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Genes Dev. 1993 May;7(5):735-48.

LYAR, a novel nucleolar protein with zinc finger DNA-binding motifs, is involved in cell growth regulation.

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Department of Developmental Biology, Stanford University, California 94305.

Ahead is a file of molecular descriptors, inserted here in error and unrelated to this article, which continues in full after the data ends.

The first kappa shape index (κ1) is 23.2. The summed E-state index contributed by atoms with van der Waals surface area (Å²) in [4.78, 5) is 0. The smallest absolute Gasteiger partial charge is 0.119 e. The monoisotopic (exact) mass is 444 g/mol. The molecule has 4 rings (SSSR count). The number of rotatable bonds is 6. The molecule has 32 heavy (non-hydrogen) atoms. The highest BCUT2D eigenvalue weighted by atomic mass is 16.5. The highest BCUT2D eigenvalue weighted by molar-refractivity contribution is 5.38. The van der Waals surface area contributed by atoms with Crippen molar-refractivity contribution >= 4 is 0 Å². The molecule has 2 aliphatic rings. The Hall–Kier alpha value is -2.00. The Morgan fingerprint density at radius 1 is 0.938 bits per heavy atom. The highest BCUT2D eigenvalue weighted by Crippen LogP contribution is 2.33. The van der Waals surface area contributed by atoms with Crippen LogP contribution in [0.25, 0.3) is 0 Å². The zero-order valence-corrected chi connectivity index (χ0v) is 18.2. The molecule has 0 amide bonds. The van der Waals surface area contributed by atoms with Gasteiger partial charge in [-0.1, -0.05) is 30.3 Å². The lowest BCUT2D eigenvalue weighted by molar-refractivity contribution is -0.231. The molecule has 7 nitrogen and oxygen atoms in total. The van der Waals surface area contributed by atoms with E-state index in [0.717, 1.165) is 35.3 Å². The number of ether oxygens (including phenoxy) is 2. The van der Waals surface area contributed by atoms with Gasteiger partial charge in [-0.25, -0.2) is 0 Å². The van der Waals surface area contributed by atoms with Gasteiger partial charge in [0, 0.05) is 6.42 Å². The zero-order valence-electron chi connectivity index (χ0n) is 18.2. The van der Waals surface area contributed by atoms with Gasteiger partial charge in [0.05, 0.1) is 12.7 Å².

A cDNA encoding a novel zinc finger protein has been isolated from a mouse T-cell leukemia line on the basis of its expression of a Ly-1 epitope in a lambda gt11 library. The putative gene was mapped on mouse chromosome 1, closely linked to Idh-1, but not linked to the Ly-1 (CD5) gene. The cDNA is therefore named Ly-1 antibody reactive clone (LYAR). The putative polypeptide encoded by the cDNA consists of 388 amino acids with a zinc finger motif and three copies of nuclear localization signals. Antibodies raised against a LYAR fusion protein reacted with a protein of 45 kD on Western blots and by immunoprecipitation. Immunolocalization indicated that LYAR was present predominantly in the nucleoli. The LYAR mRNA was not detected in brain, thymus, bone marrow, liver, heart, and muscle. Low levels of LYAR mRNA were detected in kidney and spleen. However, the LYAR gene was expressed at very high levels in immature spermatocytes in testis. The LYAR mRNA is present at high levels in early embryos and preferentially in fetal liver and fetal thymus. A number of B- and T-cell leukemic lines expressed LYAR at high levels, although it was not detectable in bone marrow and thymus. During radiation-induced T-cell leukemogenesis, high levels of LYAR were expressed in preleukemic thymocytes and in acute T leukemia cells. Fibroblast cells overexpressing the LYAR cDNA from a retrovirus vector, though not phenotypically transformed in vitro, had increased ability to form tumors in nu/nu mice. Therefore, LYAR may function as a novel nucleolar oncoprotein to regulate cell growth.

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